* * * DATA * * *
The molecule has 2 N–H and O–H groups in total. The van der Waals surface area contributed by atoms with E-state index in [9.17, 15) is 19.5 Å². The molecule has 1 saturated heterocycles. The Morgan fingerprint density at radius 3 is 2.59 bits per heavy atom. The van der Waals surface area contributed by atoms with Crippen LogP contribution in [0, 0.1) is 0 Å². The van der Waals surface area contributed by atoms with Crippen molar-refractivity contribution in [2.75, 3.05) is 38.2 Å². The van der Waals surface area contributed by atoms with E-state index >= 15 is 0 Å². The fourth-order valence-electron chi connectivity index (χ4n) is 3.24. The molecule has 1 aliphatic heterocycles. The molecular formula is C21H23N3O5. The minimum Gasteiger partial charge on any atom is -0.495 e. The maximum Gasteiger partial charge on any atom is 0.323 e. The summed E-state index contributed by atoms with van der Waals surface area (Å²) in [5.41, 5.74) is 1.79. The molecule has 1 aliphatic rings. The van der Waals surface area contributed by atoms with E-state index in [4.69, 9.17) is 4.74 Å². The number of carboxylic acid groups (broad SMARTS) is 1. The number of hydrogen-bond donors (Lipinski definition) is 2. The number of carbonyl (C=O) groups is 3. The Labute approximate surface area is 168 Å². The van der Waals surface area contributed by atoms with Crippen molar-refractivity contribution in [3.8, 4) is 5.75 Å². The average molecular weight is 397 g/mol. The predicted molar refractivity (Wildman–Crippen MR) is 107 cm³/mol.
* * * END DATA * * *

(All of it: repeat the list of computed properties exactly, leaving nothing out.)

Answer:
The molecule has 2 N–H and O–H groups in total. The van der Waals surface area contributed by atoms with E-state index in [9.17, 15) is 19.5 Å². The molecule has 1 saturated heterocycles. The Morgan fingerprint density at radius 3 is 2.59 bits per heavy atom. The van der Waals surface area contributed by atoms with Crippen LogP contribution in [0, 0.1) is 0 Å². The van der Waals surface area contributed by atoms with Crippen molar-refractivity contribution in [2.75, 3.05) is 38.2 Å². The van der Waals surface area contributed by atoms with E-state index >= 15 is 0 Å². The fourth-order valence-electron chi connectivity index (χ4n) is 3.24. The molecule has 1 aliphatic heterocycles. The molecular formula is C21H23N3O5. The minimum Gasteiger partial charge on any atom is -0.495 e. The maximum Gasteiger partial charge on any atom is 0.323 e. The summed E-state index contributed by atoms with van der Waals surface area (Å²) in [5.41, 5.74) is 1.79. The molecule has 1 aliphatic rings. The van der Waals surface area contributed by atoms with E-state index in [4.69, 9.17) is 4.74 Å². The number of carboxylic acid groups (broad SMARTS) is 1. The number of hydrogen-bond donors (Lipinski definition) is 2. The number of carbonyl (C=O) groups is 3. The Labute approximate surface area is 168 Å². The van der Waals surface area contributed by atoms with Crippen molar-refractivity contribution in [3.8, 4) is 5.75 Å². The average molecular weight is 397 g/mol. The predicted molar refractivity (Wildman–Crippen MR) is 107 cm³/mol.